Addison Maruszak, seen here with Charleston in 2010, has felt at home at Yankees camp in Tampa this Spring Training. He is from nearby Pinellas Park and played his college ball at even-closer University of South Florida.

TAMPA, Fla. – During spring training, despite fighting a cold that sidelined him for a few days, Addison Maruszak was a man others could count on.

Being that he lives in nearby Pinellas Park, just over the Howard Frankland Bridge, Maruszak could tell his teammates where the best beach or best pizza is in the general area.

On the field, if the team needed a catcher, infielder or outfielder, he could fill just about any spot.

“When I think of it, it’s fun, but I can play any position except pitcher,’’ said Maruszak, 24, who learned the rudiments of catching during recent Instructional League play.  “I like the utility role, and think it’s the way to go to get to the majors.

“If you can get to the big leagues, and hit, they’ll make a spot for you.’’

A solid 6-foot-1, 195 pounds, Maruszak is literally at home during spring training, having starred scholastically at St. Petersburg Catholic High and earning Big East Rookie of the Year honors at the University of South Florida, just a hop, skip and jump from the Yankees’ Minor League Complex.

After being selected by the Yankees in the 17th round of the 2008 draft,  Maruszak burst onto the scene with a stellar season at Staten Island, batting .317 (53-for-167) and earning New York-Penn League All-Star honors.

The only chink in his armor that year was a sprained right knee that ended his season a few weeks early.

He jumped to Tampa to start 2009, and with the ability to play every infield and outfield position, appeared a candidate to jump on the fast track. However, after struggling in 24 games with the T-Yanks, batting just .148 (12-for-81) and not playing well in the field, he was sent back to Charleston, where he batted .263 (57-for 217).

Something just wasn’t clicking, and it turned out to be his vision.  Maruszak had that corrected with a laser procedure, and his batting eye returned in 2010. After a two-game stint in the Gulf Coast League, he hit .287 (72-for-251) at Tampa.

Again the only chink was a sprained right ankle that sidelined him from June 17-Aug. 4.

“I’m certainly looking to stay healthy this season, and I’m looking forward to having a good year. The laser correction has really helped. I’m seeing the ball a lot better.’’

While Maruszak is aiming at a spot with the Thunder, he is concentrating on mastering the tools of ignorance behind the plate.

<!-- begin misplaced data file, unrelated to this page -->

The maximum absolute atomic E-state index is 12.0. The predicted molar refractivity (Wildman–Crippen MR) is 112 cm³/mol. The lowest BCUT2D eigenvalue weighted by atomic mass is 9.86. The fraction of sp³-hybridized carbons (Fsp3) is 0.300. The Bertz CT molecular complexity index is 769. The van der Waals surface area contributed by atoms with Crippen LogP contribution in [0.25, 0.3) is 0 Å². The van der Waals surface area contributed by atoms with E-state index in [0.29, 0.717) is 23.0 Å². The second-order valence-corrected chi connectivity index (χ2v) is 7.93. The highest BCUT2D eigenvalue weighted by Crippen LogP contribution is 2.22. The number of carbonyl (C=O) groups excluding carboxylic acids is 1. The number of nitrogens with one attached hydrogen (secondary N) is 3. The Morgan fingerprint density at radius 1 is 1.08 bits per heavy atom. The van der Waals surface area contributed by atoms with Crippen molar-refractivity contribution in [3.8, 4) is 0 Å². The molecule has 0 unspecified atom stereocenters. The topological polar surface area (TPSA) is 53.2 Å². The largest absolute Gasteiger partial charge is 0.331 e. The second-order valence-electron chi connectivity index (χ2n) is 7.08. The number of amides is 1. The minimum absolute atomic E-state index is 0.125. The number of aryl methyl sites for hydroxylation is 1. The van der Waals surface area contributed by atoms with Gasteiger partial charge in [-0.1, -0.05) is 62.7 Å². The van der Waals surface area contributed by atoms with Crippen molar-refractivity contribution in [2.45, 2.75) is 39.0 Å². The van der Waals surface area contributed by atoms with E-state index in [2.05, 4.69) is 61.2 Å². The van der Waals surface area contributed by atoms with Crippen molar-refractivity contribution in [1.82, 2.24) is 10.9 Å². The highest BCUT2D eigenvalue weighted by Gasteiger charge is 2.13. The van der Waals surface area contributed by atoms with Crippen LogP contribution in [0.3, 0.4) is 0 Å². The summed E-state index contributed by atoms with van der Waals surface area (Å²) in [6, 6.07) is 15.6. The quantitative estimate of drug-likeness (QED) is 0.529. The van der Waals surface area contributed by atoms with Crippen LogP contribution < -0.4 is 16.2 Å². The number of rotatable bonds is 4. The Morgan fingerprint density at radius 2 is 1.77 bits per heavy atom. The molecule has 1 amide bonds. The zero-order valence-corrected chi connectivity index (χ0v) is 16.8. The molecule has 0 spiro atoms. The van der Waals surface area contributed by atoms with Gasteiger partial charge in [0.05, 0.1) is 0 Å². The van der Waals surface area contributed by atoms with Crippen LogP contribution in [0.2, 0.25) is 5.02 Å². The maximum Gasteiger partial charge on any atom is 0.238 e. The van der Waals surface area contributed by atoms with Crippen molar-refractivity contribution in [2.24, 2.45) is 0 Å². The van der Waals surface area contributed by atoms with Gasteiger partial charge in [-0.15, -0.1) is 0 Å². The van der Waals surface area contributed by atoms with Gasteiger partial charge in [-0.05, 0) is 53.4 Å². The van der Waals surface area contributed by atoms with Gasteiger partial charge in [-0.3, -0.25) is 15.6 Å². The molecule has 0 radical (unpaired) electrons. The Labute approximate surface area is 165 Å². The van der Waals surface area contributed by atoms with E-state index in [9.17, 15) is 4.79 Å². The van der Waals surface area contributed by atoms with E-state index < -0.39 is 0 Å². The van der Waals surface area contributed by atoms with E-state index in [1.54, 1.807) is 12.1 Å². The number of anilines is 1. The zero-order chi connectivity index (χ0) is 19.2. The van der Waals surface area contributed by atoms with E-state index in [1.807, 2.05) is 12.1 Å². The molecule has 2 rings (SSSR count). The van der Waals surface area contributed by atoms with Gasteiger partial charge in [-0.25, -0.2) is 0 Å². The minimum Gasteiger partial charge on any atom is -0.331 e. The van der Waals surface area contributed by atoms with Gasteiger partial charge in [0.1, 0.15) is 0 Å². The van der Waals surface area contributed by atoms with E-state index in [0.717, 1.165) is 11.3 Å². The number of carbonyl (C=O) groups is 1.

“I’m enjoying learning what I need to, and feel I’ll be able to help whatever team I’m with when I am back there. All I can do is go out and play as good as I can. Wherever they put me, move me up, move me down, is up to them.’’

Thunder manager Tony Franklin had fun with Maruszak, stationing him at catcher in one game, at shortstop in another and in the outfield for part of another. Had the cold not knocked him out for a few days, other assignments would have followed.

“He’s an interesting player,’’ said Franklin. “He seems comfortable at just about any position.’’

Maruszak knows the system, and has devised a strategy to work with it, giving him more of the control.

“What I really want to do is keep playing better and better, force their hands in moving me. Let them have to give me a promotion.’’

He enjoyed playing in Staten Island a few summers ago, getting a taste of the Northeast. He also feels he’d enjoy playing in Trenton.

“I hear the crowds are great and it’s a fun place to play,’’ said Maruszak. “You bet I like to play in front of big crowds.

Chances are he’ll be doing just that in 2011.

This story concludes BaseLines’ series of spring-training reports from its annual trip to the Thunder spring-training camp in Tampa, Fla. On deck for next week is an Eastern League preview. Comments are welcomed below, or at  Follow on Twitter at @jedleyq.

Addison Maruszak, seen here with Charleston in 2010, has felt right at home at Spring Training in Tampa. He is from nearby Pinellas Park and played his college ball at even-closer University of South Florida.

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